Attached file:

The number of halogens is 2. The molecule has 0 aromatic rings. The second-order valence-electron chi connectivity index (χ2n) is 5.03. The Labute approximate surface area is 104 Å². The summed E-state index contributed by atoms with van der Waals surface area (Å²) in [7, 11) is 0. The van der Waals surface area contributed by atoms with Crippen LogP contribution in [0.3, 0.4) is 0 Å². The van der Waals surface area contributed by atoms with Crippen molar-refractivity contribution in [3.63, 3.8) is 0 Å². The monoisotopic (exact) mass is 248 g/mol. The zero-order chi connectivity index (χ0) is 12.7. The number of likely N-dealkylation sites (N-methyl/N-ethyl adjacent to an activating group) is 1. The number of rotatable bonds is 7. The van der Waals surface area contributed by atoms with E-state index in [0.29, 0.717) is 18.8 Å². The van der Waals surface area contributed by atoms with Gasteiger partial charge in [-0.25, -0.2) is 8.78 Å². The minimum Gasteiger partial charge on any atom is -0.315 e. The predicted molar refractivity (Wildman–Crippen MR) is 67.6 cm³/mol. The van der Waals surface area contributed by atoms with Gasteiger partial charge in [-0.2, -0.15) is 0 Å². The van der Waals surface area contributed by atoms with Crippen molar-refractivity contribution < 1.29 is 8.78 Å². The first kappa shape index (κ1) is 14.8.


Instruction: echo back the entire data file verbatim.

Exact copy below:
The number of halogens is 2. The molecule has 0 aromatic rings. The second-order valence-electron chi connectivity index (χ2n) is 5.03. The Labute approximate surface area is 104 Å². The summed E-state index contributed by atoms with van der Waals surface area (Å²) in [7, 11) is 0. The van der Waals surface area contributed by atoms with Crippen LogP contribution in [0.3, 0.4) is 0 Å². The van der Waals surface area contributed by atoms with Crippen molar-refractivity contribution in [3.63, 3.8) is 0 Å². The monoisotopic (exact) mass is 248 g/mol. The zero-order chi connectivity index (χ0) is 12.7. The number of likely N-dealkylation sites (N-methyl/N-ethyl adjacent to an activating group) is 1. The number of rotatable bonds is 7. The van der Waals surface area contributed by atoms with E-state index in [0.29, 0.717) is 18.8 Å². The van der Waals surface area contributed by atoms with Gasteiger partial charge in [-0.25, -0.2) is 8.78 Å². The minimum Gasteiger partial charge on any atom is -0.315 e. The predicted molar refractivity (Wildman–Crippen MR) is 67.6 cm³/mol. The van der Waals surface area contributed by atoms with Gasteiger partial charge in [-0.2, -0.15) is 0 Å². The van der Waals surface area contributed by atoms with Crippen molar-refractivity contribution < 1.29 is 8.78 Å². The first kappa shape index (κ1) is 14.8.